Although The New Mexico Institute of Mining and Technology is rated as one of the top STEM universities in America, the campus in the town of Socorro, a little more than 80 miles south of Albuquerque is modest.
But NM Tech, as the school is known, is more than big enough to hold two different points of view on the threat of increased use of fracking to extract gas and oil from the Permian Basin in Southeastern New Mexico.
Dr. Robert Balch, the director of the Petroleum Recovery Research Center at New Mexico Tech told our guest today, Jerry Redfern of Capital and Main (and Source NM,) “I guess I’m not very concerned about earthquakes in the Permian.”
Then he added, in a mockery of caution, “But tomorrow if there’s a 9.6 (magnitude quake) I’d have to change my mind, would’t I?”
The biggest tremor ever registered on the Richter Scale — the Valdivia Earthquake in Chile in 1960 was a 9.5, the quake that kicked off the huge Indian Ocean tsunami of 2005 was an 8.8.
But an earthquake of a mere a 5.6-magnitude in Prague, Oklahoma in November 2011, severely damaged several houses, toppling chimneys and collapsing the turret on a building at a local college about 45 miles east of Oklahoma City. That same year, 2011, an earthquake in the Raton Basin that straddles the New Mexico state line with Colorado measured 5.3 on the Richter Scale, big enough to damage some buildings in Trinidad, Colorado 15 miles away from the epicenter.
Both of these quakes signaled some serious stresses underground in the rockbeds of their regions, and both were followed years later by what’s called a swarm — dozens of smaller seismic events, most of them too small to feel even if you’re standing where they’re happening.
Not that the small size of the mini-quakes was reassuring. The number of them was more significant, because, as Dr. Mairi Litherland, the manager of the Seismological Observatory at New Mexico Tech told Jerry Redfern, “when you start to see more of these smaller events, it can lead to larger events.”
Like the 4.0 Richter Scale earthquake this July in Southeastern New Mexico, and half dozen almost as large temblors that hit the Texas side of the Permian Basin this summer. That, Dr. Litherland told Redfern, “is something that we pay attention to, for sure. It indicates that there is a risk in that area that we need to understand.”
Since this debate, about the possibility that predicted increases in fracking in the area will produce more and more damaging seismic events, clearly has implications beyond the NM Tech campus in Socorro. So, here are two notes about how the NM state agency overseeing oil and gas extraction sees the situation.
The Director of the New Mexico Oil Conservation Division Adrienne Sandoval says that her office hasn’t seen any seismically induced quakes in New Mexico large enough to damage wells. This, even as tiny quakes in the state’s southeast have gone from about 40 in 2018 to nearly 500 in 2020, and that this year, the count could reach 300, and over that same period, quakes of a magnitude of 2.0 or greater rose from none to 158.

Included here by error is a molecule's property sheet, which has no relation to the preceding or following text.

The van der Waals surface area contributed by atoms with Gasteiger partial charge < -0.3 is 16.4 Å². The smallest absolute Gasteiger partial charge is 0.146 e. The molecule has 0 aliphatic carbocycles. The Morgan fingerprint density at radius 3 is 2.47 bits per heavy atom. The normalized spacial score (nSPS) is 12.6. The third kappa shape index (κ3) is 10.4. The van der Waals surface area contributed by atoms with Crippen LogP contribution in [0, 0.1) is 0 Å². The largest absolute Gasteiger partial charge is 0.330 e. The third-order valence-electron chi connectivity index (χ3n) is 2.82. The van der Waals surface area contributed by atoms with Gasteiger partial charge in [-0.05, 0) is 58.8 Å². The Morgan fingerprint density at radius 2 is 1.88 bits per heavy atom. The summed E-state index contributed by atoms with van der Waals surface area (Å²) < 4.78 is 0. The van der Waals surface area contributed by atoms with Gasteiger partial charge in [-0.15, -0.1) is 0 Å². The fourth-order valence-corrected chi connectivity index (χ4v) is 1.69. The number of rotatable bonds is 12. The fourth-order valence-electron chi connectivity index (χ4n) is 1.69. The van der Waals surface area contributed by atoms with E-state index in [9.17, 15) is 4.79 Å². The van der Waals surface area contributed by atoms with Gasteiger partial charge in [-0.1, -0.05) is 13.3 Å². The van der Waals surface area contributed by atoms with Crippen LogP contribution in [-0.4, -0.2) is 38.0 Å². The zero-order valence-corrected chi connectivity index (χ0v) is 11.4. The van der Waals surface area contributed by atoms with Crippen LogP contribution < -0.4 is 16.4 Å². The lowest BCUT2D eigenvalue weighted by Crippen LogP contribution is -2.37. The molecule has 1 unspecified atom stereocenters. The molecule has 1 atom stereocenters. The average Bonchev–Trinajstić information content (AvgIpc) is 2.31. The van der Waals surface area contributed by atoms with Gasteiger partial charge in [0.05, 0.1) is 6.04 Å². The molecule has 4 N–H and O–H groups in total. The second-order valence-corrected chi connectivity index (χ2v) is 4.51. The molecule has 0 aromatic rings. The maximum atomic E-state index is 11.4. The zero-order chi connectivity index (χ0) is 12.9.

But even if Director Sandoval took notice, she probably could not take action because New Mexico doesn’t have specific seismic safety guidelines for oil and gas wells.
I guess you could call this a shaky situation.
Visual journalist Jerry Redfern covers the environmental and humanitarian issues across Southeast Asia and other developing regions. His work ranges from the aftermath of American bombs in Laos to agroforestry in Belize to life amid logging in Borneo. Jerry’s photos have appeared in The New York Times, Wall Street Journal, Forbes, and Der Spiegel, among others. He has contributed to four book projects, including Eternal Harvest: The Legacy of American Bombs in Laos (co-authored with Karen Coates), which was a finalist for the IRE Book Award.
After graduating with a degree in journalism from the University of Montana, he spent several years as a staff photographer at newspapers in the American West. He began his freelance career in Cambodia where he shot news, features and investigative stories for Agence France-Presse, The New York Times, The Cambodia Daily and other publications. These days he works with video as well as photos, and he is in the final stages of post-production on his first feature-length documentary film, Eternal Harvest, an extension of the book project.
Jerry was a 2012-2013 Ted Scripps Fellow in Environmental Journalism at the Center for Environmental Journalism at the University of Colorado at Boulder and a Senior Fellow at the Schuster Institute for Investigative Journalism at Brandeis University.
His reporting on the American Southwest has included articles first published by Capital & Main, and were then co-published locally by the Santa Fe Reporter and NM Political Report.